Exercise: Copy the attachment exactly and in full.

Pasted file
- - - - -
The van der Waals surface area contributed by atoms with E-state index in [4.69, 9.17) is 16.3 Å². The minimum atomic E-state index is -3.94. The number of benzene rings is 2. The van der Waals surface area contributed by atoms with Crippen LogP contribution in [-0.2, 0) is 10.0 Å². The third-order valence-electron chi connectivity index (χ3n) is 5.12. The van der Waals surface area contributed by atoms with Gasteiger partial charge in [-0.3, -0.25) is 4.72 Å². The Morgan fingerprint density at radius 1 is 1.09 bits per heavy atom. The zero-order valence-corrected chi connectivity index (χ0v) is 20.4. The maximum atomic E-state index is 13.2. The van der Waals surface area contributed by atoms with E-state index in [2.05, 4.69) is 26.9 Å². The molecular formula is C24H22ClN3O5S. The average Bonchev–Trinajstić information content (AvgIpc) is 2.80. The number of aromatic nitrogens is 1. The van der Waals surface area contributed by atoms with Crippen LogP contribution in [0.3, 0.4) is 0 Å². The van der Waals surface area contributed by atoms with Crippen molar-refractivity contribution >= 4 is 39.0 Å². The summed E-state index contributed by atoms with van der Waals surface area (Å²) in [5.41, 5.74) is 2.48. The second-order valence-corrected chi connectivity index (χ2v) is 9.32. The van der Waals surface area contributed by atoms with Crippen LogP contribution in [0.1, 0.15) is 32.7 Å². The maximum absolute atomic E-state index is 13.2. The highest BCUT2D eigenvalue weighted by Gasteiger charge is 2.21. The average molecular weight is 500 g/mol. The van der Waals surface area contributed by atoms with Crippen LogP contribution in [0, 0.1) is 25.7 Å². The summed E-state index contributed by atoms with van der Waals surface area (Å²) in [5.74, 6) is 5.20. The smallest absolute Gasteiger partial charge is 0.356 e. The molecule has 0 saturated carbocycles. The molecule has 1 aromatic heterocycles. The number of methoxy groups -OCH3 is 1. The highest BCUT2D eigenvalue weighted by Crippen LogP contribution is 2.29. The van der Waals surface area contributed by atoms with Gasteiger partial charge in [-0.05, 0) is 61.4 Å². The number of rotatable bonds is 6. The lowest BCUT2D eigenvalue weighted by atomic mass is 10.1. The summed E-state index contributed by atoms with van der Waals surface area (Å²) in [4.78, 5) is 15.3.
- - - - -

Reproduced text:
The van der Waals surface area contributed by atoms with E-state index in [4.69, 9.17) is 16.3 Å². The minimum atomic E-state index is -3.94. The number of benzene rings is 2. The van der Waals surface area contributed by atoms with Crippen LogP contribution in [-0.2, 0) is 10.0 Å². The third-order valence-electron chi connectivity index (χ3n) is 5.12. The van der Waals surface area contributed by atoms with Gasteiger partial charge in [-0.3, -0.25) is 4.72 Å². The Morgan fingerprint density at radius 1 is 1.09 bits per heavy atom. The zero-order valence-corrected chi connectivity index (χ0v) is 20.4. The maximum atomic E-state index is 13.2. The van der Waals surface area contributed by atoms with E-state index in [2.05, 4.69) is 26.9 Å². The molecular formula is C24H22ClN3O5S. The average Bonchev–Trinajstić information content (AvgIpc) is 2.80. The number of aromatic nitrogens is 1. The van der Waals surface area contributed by atoms with Crippen LogP contribution in [0.3, 0.4) is 0 Å². The van der Waals surface area contributed by atoms with Crippen molar-refractivity contribution >= 4 is 39.0 Å². The summed E-state index contributed by atoms with van der Waals surface area (Å²) in [5.41, 5.74) is 2.48. The second-order valence-corrected chi connectivity index (χ2v) is 9.32. The van der Waals surface area contributed by atoms with Crippen LogP contribution in [0.1, 0.15) is 32.7 Å². The maximum absolute atomic E-state index is 13.2. The highest BCUT2D eigenvalue weighted by Gasteiger charge is 2.21. The average molecular weight is 500 g/mol. The van der Waals surface area contributed by atoms with Crippen LogP contribution in [0, 0.1) is 25.7 Å². The summed E-state index contributed by atoms with van der Waals surface area (Å²) in [5.74, 6) is 5.20. The smallest absolute Gasteiger partial charge is 0.356 e. The molecule has 0 saturated carbocycles. The molecule has 1 aromatic heterocycles. The number of methoxy groups -OCH3 is 1. The highest BCUT2D eigenvalue weighted by Crippen LogP contribution is 2.29. The van der Waals surface area contributed by atoms with Gasteiger partial charge in [-0.05, 0) is 61.4 Å². The number of rotatable bonds is 6. The lowest BCUT2D eigenvalue weighted by atomic mass is 10.1. The summed E-state index contributed by atoms with van der Waals surface area (Å²) in [4.78, 5) is 15.3.